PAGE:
Where else but Hawaii can you surf, snorkel, and snow ski on the same day? In winter, the 13,796-foot Maunakea (Hawaiian for "white mountain") usually has snow at higher elevations—and along with that, skiing. No lifts, no manicured slopes, no faux-alpine lodges, no après-ski nightlife, but the chance to ski some of the most remote (and let's face it, unlikely) runs on the planet.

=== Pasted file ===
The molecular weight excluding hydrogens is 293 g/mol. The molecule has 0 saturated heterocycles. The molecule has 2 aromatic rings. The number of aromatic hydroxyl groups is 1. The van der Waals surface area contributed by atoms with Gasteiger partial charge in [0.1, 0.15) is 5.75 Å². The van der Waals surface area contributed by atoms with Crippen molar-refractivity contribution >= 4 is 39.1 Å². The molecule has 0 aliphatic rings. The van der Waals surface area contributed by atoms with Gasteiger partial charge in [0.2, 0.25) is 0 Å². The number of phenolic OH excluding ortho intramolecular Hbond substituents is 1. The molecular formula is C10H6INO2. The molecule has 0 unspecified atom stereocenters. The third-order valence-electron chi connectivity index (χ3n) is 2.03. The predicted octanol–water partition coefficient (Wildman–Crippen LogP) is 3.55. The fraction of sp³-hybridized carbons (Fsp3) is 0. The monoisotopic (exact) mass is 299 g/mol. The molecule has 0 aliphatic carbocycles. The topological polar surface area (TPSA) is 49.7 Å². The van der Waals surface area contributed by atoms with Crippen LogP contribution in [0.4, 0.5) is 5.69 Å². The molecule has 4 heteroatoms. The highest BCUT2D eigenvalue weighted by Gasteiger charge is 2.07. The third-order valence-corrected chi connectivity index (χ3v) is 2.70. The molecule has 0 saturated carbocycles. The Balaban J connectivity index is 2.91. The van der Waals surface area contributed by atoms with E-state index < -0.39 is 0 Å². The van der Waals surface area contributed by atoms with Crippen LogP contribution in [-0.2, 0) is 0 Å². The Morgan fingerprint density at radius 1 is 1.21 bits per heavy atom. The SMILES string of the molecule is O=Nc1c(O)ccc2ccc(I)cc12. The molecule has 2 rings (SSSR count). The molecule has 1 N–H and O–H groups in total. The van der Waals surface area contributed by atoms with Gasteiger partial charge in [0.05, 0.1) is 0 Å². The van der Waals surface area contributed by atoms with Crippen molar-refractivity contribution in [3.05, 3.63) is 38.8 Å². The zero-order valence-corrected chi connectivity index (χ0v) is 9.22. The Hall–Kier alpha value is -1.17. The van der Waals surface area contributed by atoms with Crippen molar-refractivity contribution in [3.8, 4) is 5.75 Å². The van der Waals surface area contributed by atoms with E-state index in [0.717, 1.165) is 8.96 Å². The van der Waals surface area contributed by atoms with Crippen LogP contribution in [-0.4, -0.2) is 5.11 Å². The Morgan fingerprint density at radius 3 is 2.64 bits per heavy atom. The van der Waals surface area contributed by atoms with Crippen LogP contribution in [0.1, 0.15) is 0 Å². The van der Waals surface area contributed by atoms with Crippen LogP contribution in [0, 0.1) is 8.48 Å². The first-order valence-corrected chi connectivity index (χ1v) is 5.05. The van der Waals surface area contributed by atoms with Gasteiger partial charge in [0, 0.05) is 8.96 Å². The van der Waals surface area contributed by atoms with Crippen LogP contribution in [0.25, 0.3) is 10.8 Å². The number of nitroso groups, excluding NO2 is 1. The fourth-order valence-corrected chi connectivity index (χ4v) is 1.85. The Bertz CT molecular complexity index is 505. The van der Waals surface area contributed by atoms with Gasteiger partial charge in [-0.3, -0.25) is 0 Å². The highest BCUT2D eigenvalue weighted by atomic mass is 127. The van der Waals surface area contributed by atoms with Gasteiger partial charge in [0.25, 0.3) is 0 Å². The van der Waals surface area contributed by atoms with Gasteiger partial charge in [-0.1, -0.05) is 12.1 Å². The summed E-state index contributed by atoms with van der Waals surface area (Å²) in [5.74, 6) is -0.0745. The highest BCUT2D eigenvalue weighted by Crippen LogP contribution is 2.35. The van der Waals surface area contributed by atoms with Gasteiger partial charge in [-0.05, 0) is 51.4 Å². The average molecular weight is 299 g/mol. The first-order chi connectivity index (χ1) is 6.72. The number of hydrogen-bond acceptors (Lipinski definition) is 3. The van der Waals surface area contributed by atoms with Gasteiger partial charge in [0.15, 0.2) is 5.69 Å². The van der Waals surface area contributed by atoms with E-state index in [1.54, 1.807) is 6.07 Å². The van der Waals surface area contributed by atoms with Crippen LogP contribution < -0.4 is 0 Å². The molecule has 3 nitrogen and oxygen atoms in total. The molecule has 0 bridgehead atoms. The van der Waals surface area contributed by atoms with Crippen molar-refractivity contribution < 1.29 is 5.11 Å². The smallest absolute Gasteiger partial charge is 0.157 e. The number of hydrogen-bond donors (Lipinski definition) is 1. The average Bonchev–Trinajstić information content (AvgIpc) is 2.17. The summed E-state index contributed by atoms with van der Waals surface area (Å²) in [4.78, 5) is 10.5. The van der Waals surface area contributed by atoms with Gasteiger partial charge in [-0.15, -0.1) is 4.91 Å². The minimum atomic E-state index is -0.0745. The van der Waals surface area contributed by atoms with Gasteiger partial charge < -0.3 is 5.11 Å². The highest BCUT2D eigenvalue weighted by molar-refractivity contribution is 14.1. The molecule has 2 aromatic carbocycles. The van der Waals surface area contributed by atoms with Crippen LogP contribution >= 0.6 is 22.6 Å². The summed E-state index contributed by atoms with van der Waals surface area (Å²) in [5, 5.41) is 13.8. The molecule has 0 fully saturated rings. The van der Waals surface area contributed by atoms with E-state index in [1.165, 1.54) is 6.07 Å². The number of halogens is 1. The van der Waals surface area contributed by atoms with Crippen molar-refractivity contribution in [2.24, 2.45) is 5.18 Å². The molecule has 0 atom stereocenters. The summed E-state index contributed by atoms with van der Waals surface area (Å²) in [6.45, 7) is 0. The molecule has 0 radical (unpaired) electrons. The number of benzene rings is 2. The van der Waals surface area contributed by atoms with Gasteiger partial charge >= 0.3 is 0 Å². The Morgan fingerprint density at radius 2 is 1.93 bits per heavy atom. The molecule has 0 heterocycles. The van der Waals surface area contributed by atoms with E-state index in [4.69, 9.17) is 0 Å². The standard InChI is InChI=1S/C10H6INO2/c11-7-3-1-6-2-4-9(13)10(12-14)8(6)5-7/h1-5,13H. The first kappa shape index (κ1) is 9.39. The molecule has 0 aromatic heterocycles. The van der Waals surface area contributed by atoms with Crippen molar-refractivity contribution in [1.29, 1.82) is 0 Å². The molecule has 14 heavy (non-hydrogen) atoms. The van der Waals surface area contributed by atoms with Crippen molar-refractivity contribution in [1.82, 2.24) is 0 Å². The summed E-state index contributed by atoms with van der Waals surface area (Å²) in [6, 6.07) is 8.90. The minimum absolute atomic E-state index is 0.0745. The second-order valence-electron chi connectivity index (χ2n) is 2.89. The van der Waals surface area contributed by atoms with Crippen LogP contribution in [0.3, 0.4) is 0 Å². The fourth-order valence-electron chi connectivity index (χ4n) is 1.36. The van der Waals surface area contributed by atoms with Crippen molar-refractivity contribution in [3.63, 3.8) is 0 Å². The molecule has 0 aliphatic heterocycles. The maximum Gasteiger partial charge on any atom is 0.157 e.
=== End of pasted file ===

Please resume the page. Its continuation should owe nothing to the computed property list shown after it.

Ski Guides Hawaii. With the motto, "Pray for pineapple powder," Christopher Langan of Mauna Kea Ski Corporation is the only licensed outfitter providing transportation, guide services, and ski equipment on Mauna Kea. Snow can fall from Thanksgiving to June, but the most likely months are February and March. With "springlike" conditions, some runs can be 2 miles long and offer 2,500–4,500 feet of "vertical." You may be able to see Haleakala, Kilauea Crater, and Mauna Loa from this surreal place. Langan charges $450 per person for a daylong experience that includes lunch, equipment, guide service, transportation from Waimea, and a four-wheel-drive shuttle back up the mountain after each ski run. Ski or snowboard rentals are $50 per day. 808/885–4188; www.skihawaii.com. $450.